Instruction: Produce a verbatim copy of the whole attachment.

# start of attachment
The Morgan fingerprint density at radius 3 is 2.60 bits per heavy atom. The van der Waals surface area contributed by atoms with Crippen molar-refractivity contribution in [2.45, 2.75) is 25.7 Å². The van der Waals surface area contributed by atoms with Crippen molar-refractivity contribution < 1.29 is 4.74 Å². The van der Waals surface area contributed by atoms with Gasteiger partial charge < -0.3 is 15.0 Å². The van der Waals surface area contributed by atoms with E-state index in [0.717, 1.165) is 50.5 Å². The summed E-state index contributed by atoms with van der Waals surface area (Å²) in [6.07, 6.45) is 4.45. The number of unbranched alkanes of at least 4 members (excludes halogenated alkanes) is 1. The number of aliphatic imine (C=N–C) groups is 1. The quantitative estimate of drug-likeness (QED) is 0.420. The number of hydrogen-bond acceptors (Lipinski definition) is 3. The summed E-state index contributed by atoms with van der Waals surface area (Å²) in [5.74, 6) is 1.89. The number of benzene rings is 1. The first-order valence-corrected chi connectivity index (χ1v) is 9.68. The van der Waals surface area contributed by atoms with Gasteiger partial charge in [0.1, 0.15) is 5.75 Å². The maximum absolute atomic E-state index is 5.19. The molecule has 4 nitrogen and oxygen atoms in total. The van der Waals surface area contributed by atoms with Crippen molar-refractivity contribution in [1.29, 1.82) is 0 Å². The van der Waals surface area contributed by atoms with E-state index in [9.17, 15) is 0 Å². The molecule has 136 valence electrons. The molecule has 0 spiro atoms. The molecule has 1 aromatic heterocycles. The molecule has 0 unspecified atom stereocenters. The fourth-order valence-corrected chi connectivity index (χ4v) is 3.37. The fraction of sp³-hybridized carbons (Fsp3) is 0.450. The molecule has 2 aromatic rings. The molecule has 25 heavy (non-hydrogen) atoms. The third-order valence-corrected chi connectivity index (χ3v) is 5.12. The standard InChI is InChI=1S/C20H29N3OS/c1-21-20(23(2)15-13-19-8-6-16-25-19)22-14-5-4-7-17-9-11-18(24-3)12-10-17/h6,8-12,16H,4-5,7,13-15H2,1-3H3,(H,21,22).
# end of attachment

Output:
The Morgan fingerprint density at radius 3 is 2.60 bits per heavy atom. The van der Waals surface area contributed by atoms with Crippen molar-refractivity contribution in [2.45, 2.75) is 25.7 Å². The van der Waals surface area contributed by atoms with Crippen molar-refractivity contribution < 1.29 is 4.74 Å². The van der Waals surface area contributed by atoms with Gasteiger partial charge < -0.3 is 15.0 Å². The van der Waals surface area contributed by atoms with E-state index in [0.717, 1.165) is 50.5 Å². The summed E-state index contributed by atoms with van der Waals surface area (Å²) in [6.07, 6.45) is 4.45. The number of unbranched alkanes of at least 4 members (excludes halogenated alkanes) is 1. The number of aliphatic imine (C=N–C) groups is 1. The quantitative estimate of drug-likeness (QED) is 0.420. The number of hydrogen-bond acceptors (Lipinski definition) is 3. The summed E-state index contributed by atoms with van der Waals surface area (Å²) in [5.74, 6) is 1.89. The number of benzene rings is 1. The first-order valence-corrected chi connectivity index (χ1v) is 9.68. The van der Waals surface area contributed by atoms with Gasteiger partial charge in [0.1, 0.15) is 5.75 Å². The maximum absolute atomic E-state index is 5.19. The molecule has 4 nitrogen and oxygen atoms in total. The van der Waals surface area contributed by atoms with Crippen molar-refractivity contribution in [1.29, 1.82) is 0 Å². The van der Waals surface area contributed by atoms with E-state index in [9.17, 15) is 0 Å². The molecule has 136 valence electrons. The molecule has 0 spiro atoms. The molecule has 1 aromatic heterocycles. The molecule has 0 unspecified atom stereocenters. The fourth-order valence-corrected chi connectivity index (χ4v) is 3.37. The fraction of sp³-hybridized carbons (Fsp3) is 0.450. The molecule has 2 aromatic rings. The molecule has 25 heavy (non-hydrogen) atoms. The third-order valence-corrected chi connectivity index (χ3v) is 5.12. The standard InChI is InChI=1S/C20H29N3OS/c1-21-20(23(2)15-13-19-8-6-16-25-19)22-14-5-4-7-17-9-11-18(24-3)12-10-17/h6,8-12,16H,4-5,7,13-15H2,1-3H3,(H,21,22).